DepressionDepression TypesChronic Depression

Let's Talk About Chronic Depression

Learning what makes this type of long-term depression unique can alleviate some self-blame—no, you’re not just “negative”—and help you stay focused till you find the best treatment.

    Our Pro PanelChronic Depression

    We asked some of the nation’s top depression experts to bring you the most up-to-date information possible.

    Charles B. Nemeroff, M.D., Ph.D.

    Charles B. Nemeroff, M.D., Ph.D.Chief Medical Officer of the Anxiety and Depression Association of America, Professor and Chair of Psychiatry at Mulva Clinic for the Neurosciences

    Dell Medical School, The University of Texas
    Austin, TX
    Seema Desai, M.D. headshot.

    Seema Desai, M.D.Clinical Assistant Professor, Psychiatrist

    Department of Child and Adolescent Psychiatry, NYU School of Medicine; NYU School of Medicine WTC Health Program Clinical Center of Excellence
    New York, NY
    Carol A. Bernstein, M.D.

    Carol A. Bernstein, M.D.Psychiatrist, Vice Chair for Faculty Development and Well-Being in the Departments of Psychiatry and Obstetrics and Gynecology

    Montefiore Medical Center/Albert Einstein College of Medicine
    The Bronx, NY

    Frequently Asked QuestionsChronic Depression

    What’s the difference between major depressive disorder and chronic depression?

    Just the duration, really. For a diagnosis of MDD, depressive symptoms must last a minimum of two weeks (though research puts the median duration at six months). Chronic depression (a.k.a. persistent depressive disorder, or PDD) lasts a minimum of two years, but often lingers much longer and is quick to return. Many people with chronic depression tend to slog through life with smoldering low-level symptoms all the time. Contrast that with people who have MDD. Their baseline mood is normal, interrupted by a depressive episode. After treatment, they return to a symptom-free life. (You can also have both, which docs call “double depression.”) However your depression presents itself, know that it can hang around—or keep coming around—forever, if it’s left untreated.

    Does chronic depression last forever?

    It certainly doesn’t need to. Let’s do the depressed-person thing and look at this in a glass-half-empty manner: Research shows that 12% of people with chronic depression did not recover after five years. That sucks! But what if you focus on the people who did get better? That’s 78% of chronically depressed people who actually reached remission after five years. And though it took a while to get there, that’s not too shabby. We’ve yet to speak to the doctor or mental health professional who considers PDD (persistent depressive disorder) a life sentence. The only way to ensure that your chronic depression stays chronic is to avoid dealing with the issue—so be sure to get in treatment, and stay in treatment, for as long as it takes.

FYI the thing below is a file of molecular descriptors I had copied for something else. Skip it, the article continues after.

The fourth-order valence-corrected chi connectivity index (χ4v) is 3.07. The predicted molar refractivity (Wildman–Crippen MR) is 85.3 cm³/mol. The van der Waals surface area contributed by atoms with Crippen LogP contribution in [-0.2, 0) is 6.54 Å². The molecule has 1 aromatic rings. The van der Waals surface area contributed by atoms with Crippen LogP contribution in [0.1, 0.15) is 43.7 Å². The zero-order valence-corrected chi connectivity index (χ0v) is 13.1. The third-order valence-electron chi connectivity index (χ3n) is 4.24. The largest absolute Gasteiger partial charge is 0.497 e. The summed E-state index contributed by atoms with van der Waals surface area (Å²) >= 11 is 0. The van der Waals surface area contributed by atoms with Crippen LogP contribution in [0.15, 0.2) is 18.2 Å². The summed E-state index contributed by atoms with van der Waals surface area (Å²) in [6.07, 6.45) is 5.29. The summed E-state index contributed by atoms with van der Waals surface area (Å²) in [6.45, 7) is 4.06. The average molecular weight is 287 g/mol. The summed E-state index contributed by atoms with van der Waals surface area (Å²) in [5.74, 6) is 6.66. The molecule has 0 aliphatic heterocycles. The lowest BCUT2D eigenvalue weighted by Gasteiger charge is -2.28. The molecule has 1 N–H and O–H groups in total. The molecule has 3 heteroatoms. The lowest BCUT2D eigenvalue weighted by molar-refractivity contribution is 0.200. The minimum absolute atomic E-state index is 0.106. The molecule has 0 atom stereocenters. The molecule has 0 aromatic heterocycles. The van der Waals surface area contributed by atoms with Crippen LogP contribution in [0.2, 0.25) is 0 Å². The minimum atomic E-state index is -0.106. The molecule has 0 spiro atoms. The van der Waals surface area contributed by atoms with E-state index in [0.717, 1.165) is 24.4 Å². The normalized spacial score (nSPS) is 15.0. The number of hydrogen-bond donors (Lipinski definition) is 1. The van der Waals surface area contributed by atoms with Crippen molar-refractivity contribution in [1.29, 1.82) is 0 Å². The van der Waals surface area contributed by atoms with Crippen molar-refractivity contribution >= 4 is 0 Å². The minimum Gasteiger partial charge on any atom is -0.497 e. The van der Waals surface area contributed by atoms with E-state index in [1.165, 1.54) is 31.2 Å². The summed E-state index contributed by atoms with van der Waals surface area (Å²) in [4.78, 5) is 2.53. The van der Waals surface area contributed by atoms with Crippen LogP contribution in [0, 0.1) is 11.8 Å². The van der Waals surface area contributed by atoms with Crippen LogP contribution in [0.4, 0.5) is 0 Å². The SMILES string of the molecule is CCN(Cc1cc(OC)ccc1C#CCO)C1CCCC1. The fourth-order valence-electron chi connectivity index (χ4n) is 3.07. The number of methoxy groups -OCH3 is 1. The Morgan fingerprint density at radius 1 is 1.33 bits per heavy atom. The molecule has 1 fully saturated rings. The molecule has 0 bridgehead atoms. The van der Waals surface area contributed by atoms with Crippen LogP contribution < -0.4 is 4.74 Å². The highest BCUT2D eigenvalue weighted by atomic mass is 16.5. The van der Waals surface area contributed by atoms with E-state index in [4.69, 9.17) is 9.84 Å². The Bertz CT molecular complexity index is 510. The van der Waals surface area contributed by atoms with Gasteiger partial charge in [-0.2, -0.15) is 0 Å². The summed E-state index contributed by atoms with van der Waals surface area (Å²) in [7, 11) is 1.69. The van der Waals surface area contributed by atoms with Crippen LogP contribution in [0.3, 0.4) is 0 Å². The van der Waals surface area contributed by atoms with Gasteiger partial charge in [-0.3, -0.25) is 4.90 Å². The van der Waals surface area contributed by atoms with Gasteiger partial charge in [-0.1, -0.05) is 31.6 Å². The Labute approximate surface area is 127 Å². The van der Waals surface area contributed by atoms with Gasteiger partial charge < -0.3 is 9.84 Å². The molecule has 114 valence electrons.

People say my negative attitude is what’s making me depressed. How can I fix it?

    Look, a negative attitude can’t make someone depressed, but depression can give someone’s worldview a negative spin. If simply telling someone to have a positive attitude worked, every depressed person would magically be cured by a pep talk from a well-meaning friend. That said, there are ways to challenge irrational thoughts and beliefs (docs call them “cognitive distortions”) that lead to negative thinking. Next time you catch yourself in a pessimistic loop (i.e., “Nobody loves me”), ask yourself how true that statement is. Maybe your mom or dad or other relative loves you. Maybe your dog or cat does. Maybe you make your lonely neighbor’s day by saying hello. If anyone loved you at any point, that means you are loveable. Once you recognize how much of your negative self-talk is actually false, it becomes easier to give it less weight. That results in a more balanced and realistic outlook. You might never be a smiley, chirpy optimist, but you can manage your negativity with a little legwork. To learn lots of great ways to reframe negative or inaccurate automatic thinking, consider CBT (cognitive behavioral therapy).

    What’s the best treatment for chronic depression?

    Combination treatments like psychotherapy plus antidepressant medications (usually SSRIs, SNRIs, MAOIs, TCAs, atypical antipsychotics) or psychotherapy plus another FDA-approved treatment such as Electroconvulsive Therapy (ECT) or Repetitive Transcranial Magnetic Stimulation (rTMS) are the best treatments for Persistent Depressive Disorder (PDD). Beyond that, there are a bunch of complementary approaches that can also lift your mood. Start by making your bed when you wake up in the morning. For a depressed person, knowing you’ve already accomplished one thing can provide the mini confidence boost you need to get out the door. A half hour of exercise releases endorphins, the body’s natural antidepressant, and provides a little added pep. Finally, get to bed on time and get a good night’s rest every night. Sleep deprivation causes irritability and stress, which is the last thing you need right now.

    Meirav Devash

    Meirav Devash


    Meirav Devash is a writer, editor, and beauty, health, and wellness expert, reporting on topics from mental health to goth fitness and cannabis law.